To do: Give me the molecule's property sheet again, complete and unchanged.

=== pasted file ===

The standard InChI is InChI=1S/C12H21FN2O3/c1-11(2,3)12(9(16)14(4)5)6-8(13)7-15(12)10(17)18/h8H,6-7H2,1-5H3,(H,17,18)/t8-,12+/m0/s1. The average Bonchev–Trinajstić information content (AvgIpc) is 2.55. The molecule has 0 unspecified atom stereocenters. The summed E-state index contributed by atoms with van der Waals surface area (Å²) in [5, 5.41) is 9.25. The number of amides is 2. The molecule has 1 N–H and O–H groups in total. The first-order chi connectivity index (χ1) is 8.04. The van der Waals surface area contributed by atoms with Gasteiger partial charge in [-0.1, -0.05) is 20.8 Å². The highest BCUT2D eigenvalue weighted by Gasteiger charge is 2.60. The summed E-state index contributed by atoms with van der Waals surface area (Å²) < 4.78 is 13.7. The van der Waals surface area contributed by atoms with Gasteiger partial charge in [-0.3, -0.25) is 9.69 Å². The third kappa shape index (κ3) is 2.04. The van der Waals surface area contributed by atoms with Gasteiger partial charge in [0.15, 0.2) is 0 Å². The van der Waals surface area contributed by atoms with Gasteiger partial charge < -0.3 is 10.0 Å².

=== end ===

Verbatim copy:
The standard InChI is InChI=1S/C12H21FN2O3/c1-11(2,3)12(9(16)14(4)5)6-8(13)7-15(12)10(17)18/h8H,6-7H2,1-5H3,(H,17,18)/t8-,12+/m0/s1. The average Bonchev–Trinajstić information content (AvgIpc) is 2.55. The molecule has 0 unspecified atom stereocenters. The summed E-state index contributed by atoms with van der Waals surface area (Å²) in [5, 5.41) is 9.25. The number of amides is 2. The molecule has 1 N–H and O–H groups in total. The first-order chi connectivity index (χ1) is 8.04. The van der Waals surface area contributed by atoms with Gasteiger partial charge in [-0.1, -0.05) is 20.8 Å². The highest BCUT2D eigenvalue weighted by Gasteiger charge is 2.60. The summed E-state index contributed by atoms with van der Waals surface area (Å²) < 4.78 is 13.7. The van der Waals surface area contributed by atoms with Gasteiger partial charge in [-0.3, -0.25) is 9.69 Å². The third kappa shape index (κ3) is 2.04. The van der Waals surface area contributed by atoms with Gasteiger partial charge in [0.15, 0.2) is 0 Å². The van der Waals surface area contributed by atoms with Gasteiger partial charge < -0.3 is 10.0 Å².